The New York Times calls the war in Congo, “never-ending” and “the world’s worst war.” Yet we hear very little of it Stateside. The war, also known as “the Great War of Africa,” officially began in 1998 but had even then been a long time brewing. And despite a peace deal in 2003, the country is still largely run by militia—many of whom are young boys.
In 2008, American Sean Carasso went to Africa seeking adventure. What he ended up finding was the world’s deadliest war. Carasso met five boys in a Congolese military encampment. Each of the boys has been abducted from his home and thrown into combat as a child soldier. The five boys represented two opposing rebel armies. Carasso asked if the boys considered themselves enemies. They laughed. And then one boy reached over and kissed the other boy, saying: “We are only boys, how can we be enemies?” And that is when Carasso’s life changed forever.
Carasso founded Falling Whistles, a campaign for peace in Congo that is funded by their hip, meaningful whistle jewelry. “We sell the whistle as a symbol of protest and ask you to be a whistleblower for peace,” Carasso says.
In just four years Falling Whistles has invested in eight peaceful Congolese visionary entrepreneurs, and built a coalition of 35 Congress-people, 16 Senators, 200 retailers, and over 55,000 whistleblowers.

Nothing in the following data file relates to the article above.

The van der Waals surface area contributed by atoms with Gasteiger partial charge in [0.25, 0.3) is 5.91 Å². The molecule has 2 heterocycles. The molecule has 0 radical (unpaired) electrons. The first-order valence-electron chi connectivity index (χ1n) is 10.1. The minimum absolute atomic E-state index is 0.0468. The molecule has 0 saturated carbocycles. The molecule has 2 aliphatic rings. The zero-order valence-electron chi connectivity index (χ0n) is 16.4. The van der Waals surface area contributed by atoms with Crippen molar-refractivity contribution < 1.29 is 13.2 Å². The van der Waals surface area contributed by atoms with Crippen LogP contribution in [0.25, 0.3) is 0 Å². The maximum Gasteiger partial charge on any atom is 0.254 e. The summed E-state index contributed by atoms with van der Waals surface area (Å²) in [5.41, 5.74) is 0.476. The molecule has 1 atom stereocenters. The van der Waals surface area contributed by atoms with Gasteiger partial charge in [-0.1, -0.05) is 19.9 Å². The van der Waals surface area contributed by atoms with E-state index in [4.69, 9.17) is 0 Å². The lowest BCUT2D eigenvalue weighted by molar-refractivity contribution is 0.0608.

One of those entrepreneurs is Blaise. Amidst all of Congo’s problems, Blaise fixed his eyes on solving one really well. Congo, like most of Sub-Saharan Africa, loses lives and workers to malaria every day. Malaria medicine in Congo was too expensive for most people to afford (70% of the country lives on less than a dollar a day) because the medical companies imported the product. However, the malaria pill they were importing was made up of ingredients that natural-resource-rich Congo already had plenty of—namely Quinine that exists in the bark of Congo’s Quina trees.
Blaise started a co-op of farmers to extract the bark. He was on his way to creating a successful life-saving industry in Congo, but he lacked the capital to transport the raw materials to a processing plant to be turned into malaria medicine. In Congo, bank credit and loans are not an option. Blaise faced a dead end.
And then Blaise met the Falling Whistles team in Congo. Thanks to the support of so many whistleblowers and whistle necklace buyers, Falling Whistles was able to provide Blaise the $14,000 in start-up costs he needed to make his local malaria medicine a reality. Blaise has already provided malaria treatment medication to over 330,000 people, over 50 jobs to a co-op of farmers and producers, and his business is now profitable.
“It brought hope to people,” says Blaise. Hope out of the world’s worst war.
To become a whistleblower simply visit the Falling Whistles website and pick a way to get involved.